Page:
Mugwort: The Korean Matcha - Health and Wellness Benefits, Uses, Recipes

Mugwort: The Korean Matcha - Health and Wellness Benefits, Uses, Recipes

Key Takeaways From The Article: 

  • What is mugwort and how it is rooted in Korean culture
  • The health benefits of Mugwort 
  • How to use Mugwort in recipes 

Mugwort is probably the most common herb in Korea and Koreans enjoy mugwort to make refreshing drinks, soups, rice cake and even desserts. What made Koreans fall in love with this grass-like herb? The history goes back to 5,000 years ago when a bear and a tiger were tested by Hwanung, the son of the “Lord of Heaven,” to eat mugwort and garlic for 100 days to become a human. Soon the tiger gave up but the bear was patient and turned into a beautiful woman that married the Lord of Heaven and gave birth to Dangun who founded the first Korean dynasty, Gojosun. What a long history of mugwort! Now let’s break down all the benefits of this little herb and learn how you can use it to treat multiple discomfort. 

What is Mugwort? 

There are more than 30 kinds of mugwort species in Korea that are naturally grown almost anywhere from mountains to hillside, and even along roadsides. Mugwort is actually a wild herb, so it doesn’t need much care for it to grow. Some can cause serious addiction, so be careful in choosing the right ones to put it in or on your body. Mugwort is one of “Korean Traditional Medicine” because it’s praised for its healing powers. 

Health Benefits

Mugwort consist of minerals, vitamins, calcium, zinc, and folic acid but has a significant amount of vitamin A(β-Carotene) which is known for preventing free radicals in the body as well as disabling toxins. It also has high amounts of cineole which creates that unique earthy and grassy aroma fragrance. 

1. Healthy Blood Circulation 

Mugwort is a warming herb that can help with having a healthier blood circulation. It purifies bad blood and replenishes blood, so it’s good for people with cold hands and feet as well as cold stomach feeling.

2. Menstrual-Friendly Herb 

Mugwort is mostly used to ease menstrual discomfort: aching cramps, sore backs and tight thighs. It promotes circulation in the lower abdomen, which can also help with irregular menstrual cycles. 

3. Detoxifying and Cleansing

Cineole helps inhibit the growth of harmful bacteria and promotes detoxification, helping to suppress the occurrence of E. coli and Diphtheria.

4. Comfortable Stomach 

Beta-carotene and plant compounds help with digestion by promoting gastric juice and bile secretion. It also strengthens stomach walls to prevent heartburn and gastrointestinal diseases. 

5. Aromatherapy

Mugwort has a strong aroma fragrance and it’s used to wind down the body and mind for great relaxation. It’ll ease the nervous system for instant gratification.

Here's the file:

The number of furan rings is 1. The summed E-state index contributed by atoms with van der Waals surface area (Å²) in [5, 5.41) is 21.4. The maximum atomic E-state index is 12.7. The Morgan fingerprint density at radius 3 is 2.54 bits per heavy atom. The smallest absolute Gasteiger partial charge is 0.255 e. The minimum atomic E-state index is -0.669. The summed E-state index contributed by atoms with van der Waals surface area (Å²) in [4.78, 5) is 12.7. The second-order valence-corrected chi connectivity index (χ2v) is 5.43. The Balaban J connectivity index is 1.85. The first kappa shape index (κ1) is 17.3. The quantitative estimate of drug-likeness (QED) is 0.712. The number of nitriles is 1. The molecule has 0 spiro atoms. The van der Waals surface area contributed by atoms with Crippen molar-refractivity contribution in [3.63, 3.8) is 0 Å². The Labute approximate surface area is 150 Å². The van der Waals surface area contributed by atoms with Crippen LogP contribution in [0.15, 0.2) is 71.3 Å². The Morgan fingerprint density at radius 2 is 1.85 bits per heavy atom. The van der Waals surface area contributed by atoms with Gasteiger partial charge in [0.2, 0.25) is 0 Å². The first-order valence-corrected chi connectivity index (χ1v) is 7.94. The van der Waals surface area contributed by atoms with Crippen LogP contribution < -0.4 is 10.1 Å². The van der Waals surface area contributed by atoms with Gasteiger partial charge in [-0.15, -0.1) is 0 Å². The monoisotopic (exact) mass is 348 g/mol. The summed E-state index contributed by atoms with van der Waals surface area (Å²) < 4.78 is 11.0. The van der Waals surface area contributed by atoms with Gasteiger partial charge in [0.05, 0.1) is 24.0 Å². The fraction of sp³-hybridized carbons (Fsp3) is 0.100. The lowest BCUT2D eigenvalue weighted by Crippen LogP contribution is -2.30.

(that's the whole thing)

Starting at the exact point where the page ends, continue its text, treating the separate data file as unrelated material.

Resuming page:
How To Use Mugwort For Medical Treatment 

1. Mugwort Bath Therapy

One of the easiest ways to enjoy mugwort is infusing it in hot water to take a relaxing bath. It’ll help with easing the muscle joints and circulation than regular hot baths. This wellness practice is especially beneficial for women because mugwort helps maintain the warmth around the body, which supports menstrual health. That’s why mugwort baths are the most common bathing features inside the women’s public bathhouse in Korea! It also helps improve dry skin symptoms in atopic dermatitis, so many Korean mothers will bathe their children in mugwort healing waters at home. 

If you are new to mugwort, try out our Female Wellness Mugwort Bath Soak to experience Korean Wellness at home! Grab out 1 soak and you may either brew it for 5 minutes or simply drop it right in the hot tub. Think of it as a giant tea bag. Squeeze the soak multiple times to release everything, and ideal if the water turns into a beautiful amber color. The mugwort fragrance will fill the bathroom to calm down your body, mind and soul. Feel the healing powers of this super herb! 

2. Mugwort Tea

Mugwort tea is great for detoxification and cleansing. Add ½ to 1 teaspoon of dried mugwort in boiling water and let it steep for 5 minutes. Pour in a cup and enjoy. Best when you drink mugwort tea after meal to help with digestion. It’ll also filter out waste and toxins from the blood for a cleaner system. 

3. Mugwort Yoni Steaming

Yoni steaming is a Korean ancient medical practice especially to target OB/GYN symptoms. Usually you will burn dried mugwort powder and place in underneath a yoni steaming seat so that the hot air can circulate around the yoni area. This will help with stimulating blood flow around the uterus and will cleanse toxins. It’s also widely used in postpartum care to heal the vulva and vagina.  

How To Use Mugwort For Recipes 

Mugwort has a distinctive flavor – very different to Matcha. It has a richer earthy flavor but not bitter like green tea leaves. There are so many ways to use mugwort as recipes, and here’s some of our RileyHouse team’s favorite!

1. Mugwort Latte 

You can literally find mugwort lattes everywhere in Korea and it’s even in the Starbucks menu! It’s really easy to create mugwort latte. All you have to do is mix 2-3 teaspoons of mugwort powder in water and add your favorite choice of milk and natural sweetener. Either enjoy it cold or warm! 

2. Mugwort Pancake

Add one tablespoon of mugwort powder to your pancake mix to boost the flavor. Best when enjoyed with honey or maple syrup. 

3. Mugwort Spread

Add 1000ml of milk and 500ml of fresh cream in a pan. Start heating up the pan in low heat and add 60gs of sugar and 3 tablespoons of mugwort powder. Keep the heat on for about 1 hour and stir the mixture several times. Be extra careful so that the mixture does not burn. Ideal if the mixture turns into a brownish color. Pour it into a glass container and let it cool. Store it in a refrigerator when it’s completely cool. 

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